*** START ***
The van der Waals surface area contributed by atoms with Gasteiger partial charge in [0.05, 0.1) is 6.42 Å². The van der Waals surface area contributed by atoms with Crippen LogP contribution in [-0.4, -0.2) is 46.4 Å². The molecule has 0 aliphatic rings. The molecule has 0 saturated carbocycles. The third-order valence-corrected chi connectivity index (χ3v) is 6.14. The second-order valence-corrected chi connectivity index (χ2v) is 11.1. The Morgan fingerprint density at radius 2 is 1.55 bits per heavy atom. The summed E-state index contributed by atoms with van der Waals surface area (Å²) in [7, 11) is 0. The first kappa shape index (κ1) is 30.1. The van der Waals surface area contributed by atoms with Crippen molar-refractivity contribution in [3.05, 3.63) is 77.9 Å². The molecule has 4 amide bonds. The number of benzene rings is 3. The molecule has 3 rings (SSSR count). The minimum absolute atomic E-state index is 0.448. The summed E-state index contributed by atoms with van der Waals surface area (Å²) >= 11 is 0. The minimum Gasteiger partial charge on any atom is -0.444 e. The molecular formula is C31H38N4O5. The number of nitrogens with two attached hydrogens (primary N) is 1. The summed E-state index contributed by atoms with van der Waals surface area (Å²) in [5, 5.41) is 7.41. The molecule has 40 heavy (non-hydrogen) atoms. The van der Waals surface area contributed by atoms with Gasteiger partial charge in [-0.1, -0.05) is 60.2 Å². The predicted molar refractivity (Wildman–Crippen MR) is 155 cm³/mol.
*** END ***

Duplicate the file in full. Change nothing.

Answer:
The van der Waals surface area contributed by atoms with Gasteiger partial charge in [0.05, 0.1) is 6.42 Å². The van der Waals surface area contributed by atoms with Crippen LogP contribution in [-0.4, -0.2) is 46.4 Å². The molecule has 0 aliphatic rings. The molecule has 0 saturated carbocycles. The third-order valence-corrected chi connectivity index (χ3v) is 6.14. The second-order valence-corrected chi connectivity index (χ2v) is 11.1. The Morgan fingerprint density at radius 2 is 1.55 bits per heavy atom. The summed E-state index contributed by atoms with van der Waals surface area (Å²) in [7, 11) is 0. The first kappa shape index (κ1) is 30.1. The van der Waals surface area contributed by atoms with Crippen molar-refractivity contribution in [3.05, 3.63) is 77.9 Å². The molecule has 4 amide bonds. The number of benzene rings is 3. The molecule has 3 rings (SSSR count). The minimum absolute atomic E-state index is 0.448. The summed E-state index contributed by atoms with van der Waals surface area (Å²) >= 11 is 0. The minimum Gasteiger partial charge on any atom is -0.444 e. The molecular formula is C31H38N4O5. The number of nitrogens with two attached hydrogens (primary N) is 1. The summed E-state index contributed by atoms with van der Waals surface area (Å²) in [5, 5.41) is 7.41. The molecule has 40 heavy (non-hydrogen) atoms. The van der Waals surface area contributed by atoms with Gasteiger partial charge in [-0.1, -0.05) is 60.2 Å². The predicted molar refractivity (Wildman–Crippen MR) is 155 cm³/mol.